In Lord of the Flies, what are Ralph, Piggy, Simon, Jack and Roger's attitudes towards being on the island?

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Stephanie Gregg | High School Teacher | (Level 2) Assistant Educator

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Ralph and Piggy both begin their stay on the island with the attitude that it will be temporary.  Ralph has no doubt initially that they will be rescued, perhaps by his pilot-father.  Both take the attitude that they should make the most of their time and create a civilization to mirror the one from whence they came, complete with leaders and rules.

Jack and Roger, on the other hand, view their time as an opportunity to be free of adulot supervision, and they begrudge Ralph's and Piggy's efforts at maintaining civility.  They take a sort of survival-of-the-fittest attitude and neglect the care of the younger boys altogether.  They do not see an end to their time on the island; as a result, they are unconcerned with the signal fire.  Instead, they worry about hunting and gradually digress to a primitive state.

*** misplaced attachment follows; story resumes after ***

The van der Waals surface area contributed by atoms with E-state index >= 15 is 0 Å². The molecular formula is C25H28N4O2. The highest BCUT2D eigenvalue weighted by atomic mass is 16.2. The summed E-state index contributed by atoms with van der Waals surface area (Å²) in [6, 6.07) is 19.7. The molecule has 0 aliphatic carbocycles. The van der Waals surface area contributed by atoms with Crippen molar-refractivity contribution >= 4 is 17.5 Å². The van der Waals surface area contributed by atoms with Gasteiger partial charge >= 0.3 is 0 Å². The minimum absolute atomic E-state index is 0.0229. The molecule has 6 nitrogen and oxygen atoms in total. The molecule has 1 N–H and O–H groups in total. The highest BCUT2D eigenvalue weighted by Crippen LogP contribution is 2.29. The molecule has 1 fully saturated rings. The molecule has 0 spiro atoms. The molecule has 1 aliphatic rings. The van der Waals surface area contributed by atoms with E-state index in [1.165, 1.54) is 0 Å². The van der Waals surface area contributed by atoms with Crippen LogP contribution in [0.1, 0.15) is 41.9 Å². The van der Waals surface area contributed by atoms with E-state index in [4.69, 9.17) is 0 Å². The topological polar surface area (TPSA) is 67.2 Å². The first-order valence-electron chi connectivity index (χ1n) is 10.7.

Simon is, perhaps, the hardest of the boys to figure out.  He sees his role on the island as one of caregiver to the younger boys, but he does not take an active role in maintaining order.  He retreats to his hiding place in the forest in times when conflict brews.  He knows subconsciously that his ultimate purpose is one of sacrifice, and that the others will not realize what they are becoming until his sacrifice is complete.

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